Blues owner on money laundering charges

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Blues owner on money-laundering charges
11:51 – 30/06/11

©One-time hairdresser turned football tycoon Carson Yeung arrives at eastern court in Hong Kong
© AFP/File Str

HONG KONG (AFP) – (AFP) – Birmingham City owner Carson Yeung, a one-time hairdresser turned football tycoon, appeared in court in Hong Kong Thursday charged with money-laundering, a day after being arrested by police.

A sombre-looking Yeung, 51, declined to comment as he was met by a scrum of reporters after being released on HK$7 million ($900,000) bail following a brief appearance at the magistrates court.

The millionaire, whose club was relegated from the Premier League last month, was required to surrender his passport and report regularly to police as part of his bail conditions.

Police said in a statement that Yeung was arrested on Wednesday after narcotics bureau officers searched two locations and seized documents.

The charge sheet detailed five counts of dealing with property known or believed to represent proceeds of an indictable offence, but the nature of the alleged offence was not clear. 

Prosecutors said investigations had revealed around HK$720 million ($92 million) passing through accounts connected with Yeung.

©Birmingham City’s former manager Alex McLeish (right) shouts from the sidelines during a match against Tottenham Hotspur
© AFP/File Glyn Kirk

His lawyer, Daniel Marash, dismissed the accusations against his client.

He has two bank accounts with a lot of money in them but all they’re saying is that he has got a lot of money and hasn’t paid a lot of tax, he told reporters. You cannot assume it’s taxable.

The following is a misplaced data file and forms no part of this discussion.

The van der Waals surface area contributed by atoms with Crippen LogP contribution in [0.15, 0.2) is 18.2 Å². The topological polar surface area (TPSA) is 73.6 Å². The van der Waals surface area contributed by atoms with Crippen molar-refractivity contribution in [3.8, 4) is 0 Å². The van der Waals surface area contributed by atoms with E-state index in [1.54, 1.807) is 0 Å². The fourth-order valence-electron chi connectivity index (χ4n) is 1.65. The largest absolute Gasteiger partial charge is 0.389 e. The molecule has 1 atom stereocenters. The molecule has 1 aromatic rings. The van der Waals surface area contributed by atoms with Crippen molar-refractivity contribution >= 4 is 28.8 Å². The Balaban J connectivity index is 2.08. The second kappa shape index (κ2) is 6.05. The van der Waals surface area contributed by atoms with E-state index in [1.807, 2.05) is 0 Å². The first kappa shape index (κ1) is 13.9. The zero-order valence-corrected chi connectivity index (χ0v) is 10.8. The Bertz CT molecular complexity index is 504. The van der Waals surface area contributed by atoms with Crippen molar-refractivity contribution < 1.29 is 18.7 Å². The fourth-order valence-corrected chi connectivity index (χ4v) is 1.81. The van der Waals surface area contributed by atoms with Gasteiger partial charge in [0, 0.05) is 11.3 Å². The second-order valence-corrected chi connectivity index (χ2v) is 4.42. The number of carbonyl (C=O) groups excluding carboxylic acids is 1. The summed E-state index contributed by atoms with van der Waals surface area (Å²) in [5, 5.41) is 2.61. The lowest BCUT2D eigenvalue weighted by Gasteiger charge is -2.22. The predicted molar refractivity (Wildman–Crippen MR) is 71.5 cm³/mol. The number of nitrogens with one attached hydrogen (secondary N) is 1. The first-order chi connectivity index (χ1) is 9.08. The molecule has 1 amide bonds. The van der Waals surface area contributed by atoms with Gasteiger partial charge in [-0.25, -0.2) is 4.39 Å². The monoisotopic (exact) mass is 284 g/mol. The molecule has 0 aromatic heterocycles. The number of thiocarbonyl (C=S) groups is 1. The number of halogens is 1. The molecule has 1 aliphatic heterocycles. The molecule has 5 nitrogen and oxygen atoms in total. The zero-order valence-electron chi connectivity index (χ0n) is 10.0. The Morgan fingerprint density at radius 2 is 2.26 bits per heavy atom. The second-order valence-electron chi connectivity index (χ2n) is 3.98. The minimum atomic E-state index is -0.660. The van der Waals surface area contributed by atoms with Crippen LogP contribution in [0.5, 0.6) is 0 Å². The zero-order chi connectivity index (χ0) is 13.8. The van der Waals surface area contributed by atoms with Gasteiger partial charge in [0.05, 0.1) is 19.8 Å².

He said the fact that prosecutors had declined to identify the allegedly criminal origin of the money showed the weakness of their case.

I think if they could specify it, they would, he added.

The next hearing was set for August.

Yeung took control of Birmingham in October 2009 in an 81 million pound ($130 million) takeover from David Sullivan and David Gold, now the co-owners of West Ham.

The club revealed late on Wednesday that Yeung was assisting Hong Kong police in relation to criminal investigations.

Birmingham’s acting chairman Peter Pannu insisted the inquiries did not affect the Midlands club’s parent company, Birmingham International Holdings.

The company’s lawyers had informed him that the police inquiries have nothing to do with the operation of BIHL in Hong Kong and therefore nothing to do with the operation of the club, and relate to other matters, he said.

©Yeung (2nd left) was arrested after Hong Kong narcotics bureau officers searched two locations and seized documents
© AFP/File Ian Kington

People are reminded that in recent years members of the previous board were placed on bail for a significant amount of time and nothing came of it, Pannu added.

I am only using this as an example to calm any fears. The law says a person is presumed innocent until proven guilty.

Until I find out more information about this matter there is no further comment to be made.

Birmingham were relegated from the English Premier League on the final day of last season and have since seen manager Alex McLeish quit to join arch-rivals Aston Villa, still in the top flight.

Former Newcastle manager Chris Hughton was appointed as McLeish’s replacement at St Andrew’s last week.

Little was known about Yeung prior to his emergence in the English game.

His name first appeared on the Hong Kong stock exchange’s record books when he bought a 16.67 percent stake in clothes company Grandtop International in June 2007, which made him a major shareholder of the firm.

Through Grandtop, Yeung bought a minority stake in Birmingham City from its directors in a deal worth 15 million pounds before going on to take full control.

According to several reports, he was trained as a hairdresser in the 1990s before becoming a wealthy businessman with a fortune estimated at $300 million after successful investments in penny stocks.

He rode on the Macau gambling boom in 2004 when he co-founded Greek Mythology, a casino in the former Portuguese enclave near Hong Kong.

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